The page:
American Horror Story: Cult concluded earlier this month, and with its backdrop of contemporary politics and a shift away from supernatural elements, the world it painted felt a little too close for comfort.

The seventh season of FX’s wickedly popular anthology horror series opened with some of its most unsettling and stomach-churning imagery to date (footage of Donald Trump winning the 2016 presidential election) before delving into the psychology of fear, loathing, and really messed up cults.

Cult depicts the havoc wrecked by Kai Anderson (Evan Peters); a wannabe dictator with ridiculous hair who believes that fear is the golden ticket to political control. And we’re talking good old-fashioned fear, in the form of a cult of killer clowns out to terrorize anyone who gets in their way. That’s real bad news for Sarah Paulson’s coulrophobic Ally, who becomes embroiled in the cult’s murderous business. But luckily for Ally, there proves to be a force stronger than Kai’s fear tactics: feminism. (We knew it!)

The feminist politics explored in Cult come to a head in the seventh episode, Valerie Solanas Died for Your Sins: Scumbag. The real-life Solanas was a radical feminist best known for shooting Andy Wharhol and writing the SCUM: Manifesto, which argues that men are basically the worst. In Cult’s fictionalized retelling of the story, Solanis (played by Lena Dunham) forms her own cult dedicated to cutting up men, committing a series of murders that are later dubbed the Zodiac killings.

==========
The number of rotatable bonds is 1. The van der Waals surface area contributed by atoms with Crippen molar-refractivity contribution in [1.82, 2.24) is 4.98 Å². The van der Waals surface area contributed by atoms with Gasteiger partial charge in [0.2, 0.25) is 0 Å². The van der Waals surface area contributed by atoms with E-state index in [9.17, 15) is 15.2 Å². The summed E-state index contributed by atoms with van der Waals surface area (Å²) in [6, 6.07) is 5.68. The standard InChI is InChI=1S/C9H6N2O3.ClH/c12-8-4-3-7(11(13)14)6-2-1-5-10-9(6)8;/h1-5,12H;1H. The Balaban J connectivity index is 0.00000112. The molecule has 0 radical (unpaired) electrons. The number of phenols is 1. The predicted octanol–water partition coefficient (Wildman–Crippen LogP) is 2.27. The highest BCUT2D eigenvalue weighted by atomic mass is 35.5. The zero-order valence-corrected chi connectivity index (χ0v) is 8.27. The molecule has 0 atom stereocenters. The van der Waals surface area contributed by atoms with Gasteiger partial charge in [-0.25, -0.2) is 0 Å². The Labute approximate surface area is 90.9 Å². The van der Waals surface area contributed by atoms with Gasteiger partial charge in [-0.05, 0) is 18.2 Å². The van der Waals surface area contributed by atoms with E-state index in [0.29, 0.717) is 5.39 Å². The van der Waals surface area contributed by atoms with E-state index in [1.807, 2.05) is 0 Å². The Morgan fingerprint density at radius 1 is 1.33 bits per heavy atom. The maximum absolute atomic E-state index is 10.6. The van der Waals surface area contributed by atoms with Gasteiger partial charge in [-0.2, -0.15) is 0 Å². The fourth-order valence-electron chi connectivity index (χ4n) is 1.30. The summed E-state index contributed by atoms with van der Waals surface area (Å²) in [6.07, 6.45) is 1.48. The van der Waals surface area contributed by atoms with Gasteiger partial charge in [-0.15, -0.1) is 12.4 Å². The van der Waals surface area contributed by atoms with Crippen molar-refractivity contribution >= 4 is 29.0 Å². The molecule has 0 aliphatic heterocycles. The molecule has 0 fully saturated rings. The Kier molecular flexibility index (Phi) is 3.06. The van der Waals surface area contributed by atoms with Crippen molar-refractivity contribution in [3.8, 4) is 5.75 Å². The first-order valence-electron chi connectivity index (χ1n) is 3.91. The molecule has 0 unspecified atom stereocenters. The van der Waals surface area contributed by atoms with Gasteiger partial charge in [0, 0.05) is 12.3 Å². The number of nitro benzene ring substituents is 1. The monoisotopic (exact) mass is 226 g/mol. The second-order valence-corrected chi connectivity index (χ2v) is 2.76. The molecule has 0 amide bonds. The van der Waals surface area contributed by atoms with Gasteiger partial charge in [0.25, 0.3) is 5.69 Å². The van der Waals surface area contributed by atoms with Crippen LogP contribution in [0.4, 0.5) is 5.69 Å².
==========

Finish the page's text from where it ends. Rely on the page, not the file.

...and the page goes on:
Among Solanis’ followers is Bruce (Miguel Sagaz), the man responsible for sending the cryptic Zodiac letters to the police and taking credit for the murders. And when Solanis finds out, Bruce learns the hard way that the part about cutting up men was deadly serious…

I recently caught up with actor Miguel Sagaz to chat about his killer role in Cult, his surprise at finding out he was playing the Zodiac Killer, and his drag debut in new movie Cherry Pop.

You Must Dive Straight Into 'The Shape of Water'

All photos courtesy of 20th Century Fox
A New Release Review with Monster Honey Sarah

The Shape of Water (2017)

Fairytales are something that never truly leave us. Even if we think we’ve outgrown them, something brings us back. Nobody knows this better than Guillermo del Toro. He has a simple but perfect talent for making the strange come to life and the scary inexplicably beautiful. Therefore it is unsurprising that his latest film, The Shape of Water, is a gorgeous, heartbreaking tale of compassion, love, and the strength of the outsider.